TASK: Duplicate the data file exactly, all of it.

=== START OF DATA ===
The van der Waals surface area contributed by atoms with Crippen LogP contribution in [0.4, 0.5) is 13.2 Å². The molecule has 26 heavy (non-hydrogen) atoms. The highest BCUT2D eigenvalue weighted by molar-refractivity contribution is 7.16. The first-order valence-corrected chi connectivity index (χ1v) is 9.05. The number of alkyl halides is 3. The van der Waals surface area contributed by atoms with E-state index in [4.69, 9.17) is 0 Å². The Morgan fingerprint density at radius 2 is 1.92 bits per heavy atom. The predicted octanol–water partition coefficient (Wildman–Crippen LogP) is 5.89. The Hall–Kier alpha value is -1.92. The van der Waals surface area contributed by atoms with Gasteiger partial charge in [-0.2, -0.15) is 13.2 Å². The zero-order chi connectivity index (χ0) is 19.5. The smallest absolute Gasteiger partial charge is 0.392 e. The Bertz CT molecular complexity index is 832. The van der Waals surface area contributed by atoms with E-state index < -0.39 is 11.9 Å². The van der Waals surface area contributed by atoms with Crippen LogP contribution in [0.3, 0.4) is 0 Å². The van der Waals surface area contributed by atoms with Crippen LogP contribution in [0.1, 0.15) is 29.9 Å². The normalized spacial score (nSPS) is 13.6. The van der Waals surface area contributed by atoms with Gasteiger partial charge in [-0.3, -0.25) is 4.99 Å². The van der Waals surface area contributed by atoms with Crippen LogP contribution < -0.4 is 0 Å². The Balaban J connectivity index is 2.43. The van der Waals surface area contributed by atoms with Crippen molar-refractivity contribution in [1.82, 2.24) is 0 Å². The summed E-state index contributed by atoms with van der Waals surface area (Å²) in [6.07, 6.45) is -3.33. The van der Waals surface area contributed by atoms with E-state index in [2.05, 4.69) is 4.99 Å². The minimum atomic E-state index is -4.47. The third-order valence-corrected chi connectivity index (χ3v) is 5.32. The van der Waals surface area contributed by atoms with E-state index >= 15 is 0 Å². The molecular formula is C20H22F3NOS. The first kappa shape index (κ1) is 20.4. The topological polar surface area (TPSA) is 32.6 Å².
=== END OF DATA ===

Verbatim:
The van der Waals surface area contributed by atoms with Crippen LogP contribution in [0.4, 0.5) is 13.2 Å². The molecule has 26 heavy (non-hydrogen) atoms. The highest BCUT2D eigenvalue weighted by molar-refractivity contribution is 7.16. The first-order valence-corrected chi connectivity index (χ1v) is 9.05. The number of alkyl halides is 3. The van der Waals surface area contributed by atoms with E-state index in [4.69, 9.17) is 0 Å². The Morgan fingerprint density at radius 2 is 1.92 bits per heavy atom. The predicted octanol–water partition coefficient (Wildman–Crippen LogP) is 5.89. The Hall–Kier alpha value is -1.92. The van der Waals surface area contributed by atoms with Gasteiger partial charge in [-0.2, -0.15) is 13.2 Å². The zero-order chi connectivity index (χ0) is 19.5. The smallest absolute Gasteiger partial charge is 0.392 e. The Bertz CT molecular complexity index is 832. The van der Waals surface area contributed by atoms with E-state index < -0.39 is 11.9 Å². The van der Waals surface area contributed by atoms with Crippen LogP contribution in [0.3, 0.4) is 0 Å². The van der Waals surface area contributed by atoms with Crippen LogP contribution in [0.1, 0.15) is 29.9 Å². The normalized spacial score (nSPS) is 13.6. The van der Waals surface area contributed by atoms with Gasteiger partial charge in [-0.3, -0.25) is 4.99 Å². The van der Waals surface area contributed by atoms with Crippen LogP contribution < -0.4 is 0 Å². The Balaban J connectivity index is 2.43. The van der Waals surface area contributed by atoms with Crippen molar-refractivity contribution in [1.82, 2.24) is 0 Å². The summed E-state index contributed by atoms with van der Waals surface area (Å²) in [6.07, 6.45) is -3.33. The van der Waals surface area contributed by atoms with E-state index in [2.05, 4.69) is 4.99 Å². The minimum atomic E-state index is -4.47. The third-order valence-corrected chi connectivity index (χ3v) is 5.32. The van der Waals surface area contributed by atoms with E-state index >= 15 is 0 Å². The molecular formula is C20H22F3NOS. The first kappa shape index (κ1) is 20.4. The topological polar surface area (TPSA) is 32.6 Å².